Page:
During the Democratic National Convention, I wrote about the first vote I ever cast for President. That vote was important to me. I was unsure who to vote for. Then I heard Shirley Chisholm.
Chisholm, the first African American woman to run for President, ran a captivating campaign, speaking of the need for racial and social justice, tougher campaign finance regulations, and decent, affordable housing for all. But most importantly, she spoke of helping people abandoned by government. She quickly earned my vote.
Was Chisholm an odd choice for an Irish-American kid from East Cambridge? Maybe. But she had a saying that resonated with me: “You don’t make progress by standing on the sidelines whimpering and complaining. You make progress by implementing ideas.”
My parents instilled the spirit behind those words throughout my East Cambridge upbringing, inspiring me to run for public office. Now, as your State Representative, it’s why I’m asking for your vote on Thursday, September 8th.
This is a critical time for Somerville and the city needs proven leadership.
Throughout my career, I’ve fought for ideas to make Massachusetts the center of progressive values. I’ve worked to make gun laws tougher, to protect the civil rights of all people, and to make our community a better, safer place to live and raise a family. The spirit of leadership and progress Chisholm articulated doesn’t ask us to fight for these ideas through words, it calls for action. That’s why I refused to back down in the face of attacks on the rights of my LGBTQ and immigrant neighbors. And it’s why I continue working for better public transportation and a progressive tax system.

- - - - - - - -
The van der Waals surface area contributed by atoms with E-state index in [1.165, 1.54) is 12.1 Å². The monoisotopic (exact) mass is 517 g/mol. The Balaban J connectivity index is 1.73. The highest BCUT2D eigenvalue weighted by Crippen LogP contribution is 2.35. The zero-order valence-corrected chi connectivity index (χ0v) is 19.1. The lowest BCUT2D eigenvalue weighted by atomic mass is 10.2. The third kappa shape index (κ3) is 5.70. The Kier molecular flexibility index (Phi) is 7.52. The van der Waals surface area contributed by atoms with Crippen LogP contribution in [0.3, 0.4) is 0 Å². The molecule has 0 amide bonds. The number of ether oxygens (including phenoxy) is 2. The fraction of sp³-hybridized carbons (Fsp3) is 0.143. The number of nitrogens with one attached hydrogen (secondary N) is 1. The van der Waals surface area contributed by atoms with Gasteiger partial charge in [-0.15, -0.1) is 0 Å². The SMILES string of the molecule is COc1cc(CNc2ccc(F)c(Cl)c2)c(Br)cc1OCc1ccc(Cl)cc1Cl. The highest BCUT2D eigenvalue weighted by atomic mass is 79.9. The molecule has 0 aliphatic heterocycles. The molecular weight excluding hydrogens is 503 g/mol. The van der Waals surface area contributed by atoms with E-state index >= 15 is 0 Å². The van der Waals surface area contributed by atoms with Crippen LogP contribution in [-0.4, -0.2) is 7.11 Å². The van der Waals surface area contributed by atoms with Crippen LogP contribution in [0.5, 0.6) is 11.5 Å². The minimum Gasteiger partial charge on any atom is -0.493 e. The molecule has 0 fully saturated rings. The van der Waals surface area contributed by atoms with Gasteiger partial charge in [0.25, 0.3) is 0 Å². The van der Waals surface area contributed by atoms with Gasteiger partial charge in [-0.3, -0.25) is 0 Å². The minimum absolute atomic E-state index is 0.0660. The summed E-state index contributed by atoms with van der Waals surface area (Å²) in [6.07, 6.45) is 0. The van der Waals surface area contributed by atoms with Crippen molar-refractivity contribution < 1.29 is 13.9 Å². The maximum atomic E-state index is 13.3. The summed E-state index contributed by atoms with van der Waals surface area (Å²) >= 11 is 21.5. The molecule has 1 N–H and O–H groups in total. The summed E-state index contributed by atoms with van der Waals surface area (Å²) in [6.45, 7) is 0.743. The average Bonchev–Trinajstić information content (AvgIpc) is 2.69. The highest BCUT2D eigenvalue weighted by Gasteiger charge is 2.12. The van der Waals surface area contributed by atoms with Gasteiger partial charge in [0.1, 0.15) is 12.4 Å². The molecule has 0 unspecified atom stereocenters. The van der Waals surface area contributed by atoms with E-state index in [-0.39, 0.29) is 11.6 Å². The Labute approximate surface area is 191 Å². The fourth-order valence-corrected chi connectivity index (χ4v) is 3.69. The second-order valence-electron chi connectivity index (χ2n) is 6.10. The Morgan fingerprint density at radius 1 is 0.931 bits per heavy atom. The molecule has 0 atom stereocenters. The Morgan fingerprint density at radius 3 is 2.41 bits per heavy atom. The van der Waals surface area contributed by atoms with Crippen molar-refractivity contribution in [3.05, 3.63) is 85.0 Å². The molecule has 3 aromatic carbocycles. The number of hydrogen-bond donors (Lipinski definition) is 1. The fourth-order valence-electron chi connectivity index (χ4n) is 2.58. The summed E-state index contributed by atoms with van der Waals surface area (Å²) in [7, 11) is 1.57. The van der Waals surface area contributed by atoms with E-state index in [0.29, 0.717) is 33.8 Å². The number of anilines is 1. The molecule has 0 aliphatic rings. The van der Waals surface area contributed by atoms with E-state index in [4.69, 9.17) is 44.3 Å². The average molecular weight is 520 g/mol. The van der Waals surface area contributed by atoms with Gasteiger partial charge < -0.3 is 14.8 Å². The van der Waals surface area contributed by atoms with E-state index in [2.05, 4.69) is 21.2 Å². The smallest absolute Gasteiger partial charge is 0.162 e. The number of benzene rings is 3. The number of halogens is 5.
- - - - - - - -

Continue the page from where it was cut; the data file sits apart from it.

A lifelong Democrat and resident of our community, I’ve worked hard on issues that matter most, including:
● Heading the effort to close the GLX funding gap, keeping it alive despite threats of cancellation.
● Successfully advocating for immediate funding that expedited the reconstruction of the East Somerville Community School
● Helped to increase the personal property tax exemptions in Somerville to 35% for homeowners to offset rising tax bills
● Working tirelessly to fund substance abuse programs and direct resources to public health initiatives to fight the opioid epidemic.
● Fighting for social and economic justice for women, working to pass the recently enacted Equal Pay law, ensuring economic security for all women.
● Continuing the fight for a complete Somerville Community Path and the removal of the McCarthy Overpass from McGrath Highway
Yet more needs to be done.
But ideas cannot be implemented and progress achieved without leadership, and to be a true leader, you lead by example. I believe in activist, progressive leadership – coaching people for the citizenship test, working directly with people who need housing in an emergency, and paying my campaign staff a living wage.
Leaders need to stand by their convictions and make hard choices. They need to back their words with actions, attend community events and be present in our neighborhoods talking, and more importantly, listening to people. It is why I have an office in the community so constituents can easily meet with me to discuss their concerns. Leaders need to be in the community doing what they can to assist residents.
At times it can be tiring and even frustrating, but then something happens that puts it all into perspective. Last week, I was walking down Charles Street and passed a family new to the neighborhood. Their 5-year-old daughter pointed to me and excitedly said to her mother, “That’s Tim Toomey. He read to me at summer camp!” It brought a smile to my face and reinforced the fact that this is what public service is all about.
On Thursday, September 8th, I am asking for your vote to continue my progressive leadership at the State House on behalf of our community. We still have progress to make together.